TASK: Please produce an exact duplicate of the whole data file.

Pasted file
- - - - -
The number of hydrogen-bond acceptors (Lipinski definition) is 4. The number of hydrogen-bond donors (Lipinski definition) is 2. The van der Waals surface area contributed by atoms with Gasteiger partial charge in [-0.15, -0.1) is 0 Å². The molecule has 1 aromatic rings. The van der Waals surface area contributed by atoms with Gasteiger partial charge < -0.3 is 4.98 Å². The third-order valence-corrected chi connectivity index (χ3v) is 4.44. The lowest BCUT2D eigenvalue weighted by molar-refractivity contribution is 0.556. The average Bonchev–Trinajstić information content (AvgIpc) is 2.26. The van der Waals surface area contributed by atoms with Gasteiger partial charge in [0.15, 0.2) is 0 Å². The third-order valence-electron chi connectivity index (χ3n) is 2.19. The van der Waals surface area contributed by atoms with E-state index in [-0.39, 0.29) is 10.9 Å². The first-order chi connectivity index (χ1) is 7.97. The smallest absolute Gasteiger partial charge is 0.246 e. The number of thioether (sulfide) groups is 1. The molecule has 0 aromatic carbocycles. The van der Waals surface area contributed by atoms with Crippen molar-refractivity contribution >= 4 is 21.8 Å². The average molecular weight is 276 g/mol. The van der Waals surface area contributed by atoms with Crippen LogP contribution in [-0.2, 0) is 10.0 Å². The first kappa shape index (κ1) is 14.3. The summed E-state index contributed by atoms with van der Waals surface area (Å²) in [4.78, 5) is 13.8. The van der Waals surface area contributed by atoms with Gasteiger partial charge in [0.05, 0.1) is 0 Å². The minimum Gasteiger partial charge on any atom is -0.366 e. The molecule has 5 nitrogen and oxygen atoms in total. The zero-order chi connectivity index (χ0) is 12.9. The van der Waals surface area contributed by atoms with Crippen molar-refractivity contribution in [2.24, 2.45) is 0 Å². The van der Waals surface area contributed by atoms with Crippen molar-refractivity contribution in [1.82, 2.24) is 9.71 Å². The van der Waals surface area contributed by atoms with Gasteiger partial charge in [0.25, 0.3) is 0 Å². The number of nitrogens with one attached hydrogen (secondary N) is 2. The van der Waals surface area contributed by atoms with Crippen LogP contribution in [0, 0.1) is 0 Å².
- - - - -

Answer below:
The number of hydrogen-bond acceptors (Lipinski definition) is 4. The number of hydrogen-bond donors (Lipinski definition) is 2. The van der Waals surface area contributed by atoms with Gasteiger partial charge in [-0.15, -0.1) is 0 Å². The molecule has 1 aromatic rings. The van der Waals surface area contributed by atoms with Gasteiger partial charge < -0.3 is 4.98 Å². The third-order valence-corrected chi connectivity index (χ3v) is 4.44. The lowest BCUT2D eigenvalue weighted by molar-refractivity contribution is 0.556. The average Bonchev–Trinajstić information content (AvgIpc) is 2.26. The van der Waals surface area contributed by atoms with Gasteiger partial charge in [0.15, 0.2) is 0 Å². The third-order valence-electron chi connectivity index (χ3n) is 2.19. The van der Waals surface area contributed by atoms with E-state index in [-0.39, 0.29) is 10.9 Å². The first-order chi connectivity index (χ1) is 7.97. The smallest absolute Gasteiger partial charge is 0.246 e. The number of thioether (sulfide) groups is 1. The molecule has 0 aromatic carbocycles. The van der Waals surface area contributed by atoms with Crippen molar-refractivity contribution >= 4 is 21.8 Å². The average molecular weight is 276 g/mol. The van der Waals surface area contributed by atoms with Crippen LogP contribution in [-0.2, 0) is 10.0 Å². The first kappa shape index (κ1) is 14.3. The summed E-state index contributed by atoms with van der Waals surface area (Å²) in [4.78, 5) is 13.8. The van der Waals surface area contributed by atoms with Gasteiger partial charge in [0.05, 0.1) is 0 Å². The minimum Gasteiger partial charge on any atom is -0.366 e. The molecule has 5 nitrogen and oxygen atoms in total. The zero-order chi connectivity index (χ0) is 12.9. The van der Waals surface area contributed by atoms with Crippen molar-refractivity contribution in [2.24, 2.45) is 0 Å². The van der Waals surface area contributed by atoms with Crippen molar-refractivity contribution in [1.82, 2.24) is 9.71 Å². The van der Waals surface area contributed by atoms with Gasteiger partial charge in [0.25, 0.3) is 0 Å². The number of nitrogens with one attached hydrogen (secondary N) is 2. The van der Waals surface area contributed by atoms with Crippen LogP contribution in [0, 0.1) is 0 Å².